The last time you bought a car or an expensive piece of jewelry, you likely insured it. This is because with a large purchase came an inherent risk — and if your valuable property is stolen or damaged, you don’t want to be left empty-handed.
The same thing is true of lenders who approve your mortgage loan. Every day, mortgage lenders across the country approve tens of millions of dollars in home loans, and they need to be sure they are protecting that risk. That’s where mortgage insurance comes in.
Here are insights you can use to determine if you’ll need to pay mortgage insurance for the life of your loan or a part of your loan term.
What is mortgage insurance?
Lenders often require that borrowers pay mortgage insurance, which protects the lender if the homebuyer becomes unable to pay their monthly mortgage payment.
There are two main types of mortgage insurance. The first is mortgage insurance purchased from the government, which backs Federal Housing Administration (FHA) loans. The second is private mortgage insurance, which is designated for conventional loans that are bought from Fannie Mae and Freddie Mac.
Note: Loans backed by Veterans Affairs (VA loans) do not require any mortgage insurance, but the VA funding fee provides similar coverage against loss.
Mortgage insurance for FHA loans
FHA loans are often called “helper loans,” because the lending standards for these loans favor first-time buyers and other homebuyers who may not have a large down payment saved. In fact, FHA loans can be approved with as little as 3.5 percent down at closing.
FHA loans are backed by the government, which then requires that FHA borrowers purchase mortgage insurance. To protect their risk, the FHA requires two things:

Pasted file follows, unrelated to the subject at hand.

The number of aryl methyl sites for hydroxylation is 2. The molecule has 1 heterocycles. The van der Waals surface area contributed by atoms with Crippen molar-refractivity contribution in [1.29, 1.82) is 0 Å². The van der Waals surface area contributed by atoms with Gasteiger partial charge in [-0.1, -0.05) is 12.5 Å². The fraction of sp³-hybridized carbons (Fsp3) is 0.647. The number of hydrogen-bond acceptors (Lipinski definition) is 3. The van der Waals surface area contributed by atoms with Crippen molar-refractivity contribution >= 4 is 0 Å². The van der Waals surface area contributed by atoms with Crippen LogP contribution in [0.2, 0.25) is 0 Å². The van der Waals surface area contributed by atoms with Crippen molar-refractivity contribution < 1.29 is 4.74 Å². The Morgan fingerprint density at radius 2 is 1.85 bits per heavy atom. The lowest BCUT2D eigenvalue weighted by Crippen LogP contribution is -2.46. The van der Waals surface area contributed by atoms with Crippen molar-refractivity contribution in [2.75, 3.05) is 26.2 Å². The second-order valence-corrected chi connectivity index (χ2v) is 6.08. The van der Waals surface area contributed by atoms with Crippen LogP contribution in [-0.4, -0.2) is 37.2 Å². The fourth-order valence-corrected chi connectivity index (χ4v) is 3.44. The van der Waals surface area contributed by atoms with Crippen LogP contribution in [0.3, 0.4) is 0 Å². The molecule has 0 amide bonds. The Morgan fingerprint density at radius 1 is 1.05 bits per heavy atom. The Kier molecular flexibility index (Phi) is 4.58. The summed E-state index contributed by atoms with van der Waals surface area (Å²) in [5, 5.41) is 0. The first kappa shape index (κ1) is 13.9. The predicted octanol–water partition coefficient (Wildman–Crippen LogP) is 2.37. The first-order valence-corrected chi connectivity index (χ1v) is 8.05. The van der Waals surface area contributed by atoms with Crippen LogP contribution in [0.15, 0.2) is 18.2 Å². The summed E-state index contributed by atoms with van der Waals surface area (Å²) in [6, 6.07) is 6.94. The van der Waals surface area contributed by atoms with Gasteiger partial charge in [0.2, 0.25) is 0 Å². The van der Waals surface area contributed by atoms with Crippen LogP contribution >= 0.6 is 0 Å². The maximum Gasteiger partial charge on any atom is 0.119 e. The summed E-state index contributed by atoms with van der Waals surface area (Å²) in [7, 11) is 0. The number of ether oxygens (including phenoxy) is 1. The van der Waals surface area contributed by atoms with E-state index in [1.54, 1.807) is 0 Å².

- Borrowers must pay an upfront mortgage insurance premium (MIP) at closing; this upfront MIP is 1.75 percent of the total of the loan.
- FHA borrowers must pay MIP throughout the life of the loan. The annual rate for MIP is .85 percent of the loan’s total; this annual rate is divided into monthly payments that the borrower will pay alongside their monthly mortgage payments.
Here’s how that breaks down in terms of dollar amounts. If a borrower were to take out a loan for $185,000, they would pay:
- An upfront mortgage insurance premium payment of $3,237.50 at closing
- An annual PMI payment of $1,572.50, divided into monthly payments of about $131.04
Private mortgage insurance for conventional loans
Conventional loans are not backed by the government, so private lenders may require borrowers to purchase private mortgage insurance (PMI) if they put less than 20 percent down at closing.
Often, conventional buyers will be expected to pay PMI until their loan-to-value (LTV) ratio hits 80 percent or lower.
The LTV ratio is the amount of money you borrowed divided by the value of the property you purchased. In general, a lower LTV ratio means less risk for the lender because as a borrower builds up sufficient equity that will allow them to sell their home, they become less likely to default on their loan.
What else should I know about mortgage insurance?
Mortgage insurance varies by the type of loan you choose — FHA, VA or conventional — but the monthly impact really depends on a number of personal financial factors.
A mortgage loan officer can walk you through all the expenses you should expect at closing and beyond, so you can determine your true buying power as you enter the market. Reach out today to get started on the process of getting a home mortgage loan.